Perhaps the most recognizable feature of Lost Bridge Village is our airport. It doesn't matter if you are catching your first glimpse over the cowl of an airplane coming in over the amazing scenery of Beaver Lake or through the windshield of your car as you negotiate the switchbacks as you enter the "Lower Village" and see the combination of lake, mountain, and runway framed by the opening of the trees. First timers are sure to be hit by the "Wow!" effect.
Originally built by the developer of Lost Bridge Village in the 1960s to allow potential clients to fly in, the runway fell into disrepair as the developer's role in the community diminished and was closed in 2006. It reopened as a private facility with new asphalt pavement in 2007 as a result of financial contributions of neighborhood pilots and capital improvement funding from the property owners association.
It now serves not only the aviation interests of the members, but as the longest and most level stretch of ground in the area is well utilized for non-aviation uses such as those who prefer to walk or jog on an even surface. It is also the venue for the annual Fly-In and Antique show which is open to the general public (fly or drive) and grows larger each year. It is held in September.
If you are interested in flying here please read the Frequently Asked Questions below and do your due diligence preflight planning. The airport page on Airnav can be found here.
Can I land there?
The short answer is that our airport is private and unless your landing serves to benefit a member or members of the Lost Bridge Village Community Association, the answer would be no. That being said, there are a few exceptions to that rule.
A) Aircraft in distress.
B) Aircraft engaged in survey, safety, ambulance, or similar activities.
C) Aircraft on legitimate missions for charity organizations such as Angel Flight, Pilots & Paws, etc.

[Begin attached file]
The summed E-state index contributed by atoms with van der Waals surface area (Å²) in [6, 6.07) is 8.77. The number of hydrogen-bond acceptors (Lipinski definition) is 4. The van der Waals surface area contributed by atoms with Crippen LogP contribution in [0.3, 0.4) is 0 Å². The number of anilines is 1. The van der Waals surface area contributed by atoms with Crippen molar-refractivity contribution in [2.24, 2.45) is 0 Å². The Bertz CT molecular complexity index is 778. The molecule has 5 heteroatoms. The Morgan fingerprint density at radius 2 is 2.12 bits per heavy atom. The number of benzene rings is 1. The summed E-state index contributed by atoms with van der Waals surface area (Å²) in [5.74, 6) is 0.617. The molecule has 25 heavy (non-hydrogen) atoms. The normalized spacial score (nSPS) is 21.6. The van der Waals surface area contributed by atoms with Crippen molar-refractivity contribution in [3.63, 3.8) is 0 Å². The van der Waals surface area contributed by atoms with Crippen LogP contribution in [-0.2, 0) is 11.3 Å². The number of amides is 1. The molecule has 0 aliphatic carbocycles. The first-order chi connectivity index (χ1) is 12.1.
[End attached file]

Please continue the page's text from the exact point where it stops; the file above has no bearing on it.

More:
D) LBVCA sponsored Fly-Ins or similar events open to the public.
What do you mean by "benefit a member or members" in the previous answer?
Your visit should have a purpose relating to a member of the Lost Bridge Village Community Association (someone paying LBVCA assessments). This is liberally interpreted. Some examples would be:
A) You or a passenger are an LBVCA member.
B) You are landing to meet up with a LBVCA member for business or pleasure.
C) You are landing to meet a real estate agent to visit LBVCA member properties for sale.
D) You have rented/leased a LBVCA member property or are meeting up with someone who has.
Some examples which are prohibited if you don't meet the above criteria:
A) You want to practice landings or are giving or receiving flight instruction.
B) You want to meet up with friends or family who have a rental or home which is not part of LBVCA and this airport happens to be conveniently located.
How do I know if the person I'm meeting or the house I'm renting is part of LBVCA?
There are a few ways of finding this out.
A) Ask the person you are coming to see or the owner the house being rented if they pay annual assessments to LBVCA. Get a name in case you are challenged.
B) Do you know the subdivision the person or rental is in? LBVCA covers a number of non-contiguous areas including Whitney Mountain, "The Lower Village", Deerwood, Cedar Acres, and Posy (aka Posey) Mountain Ranch.
C) The map at the bottom of the page roughly identifies the boundaries (dashed red) of the areas which are part of LBVCA. Check Google maps or similar mapping service for the address of the person or property you are visiting and determine if it falls within these boundaries.
Who do I contact for permission to land?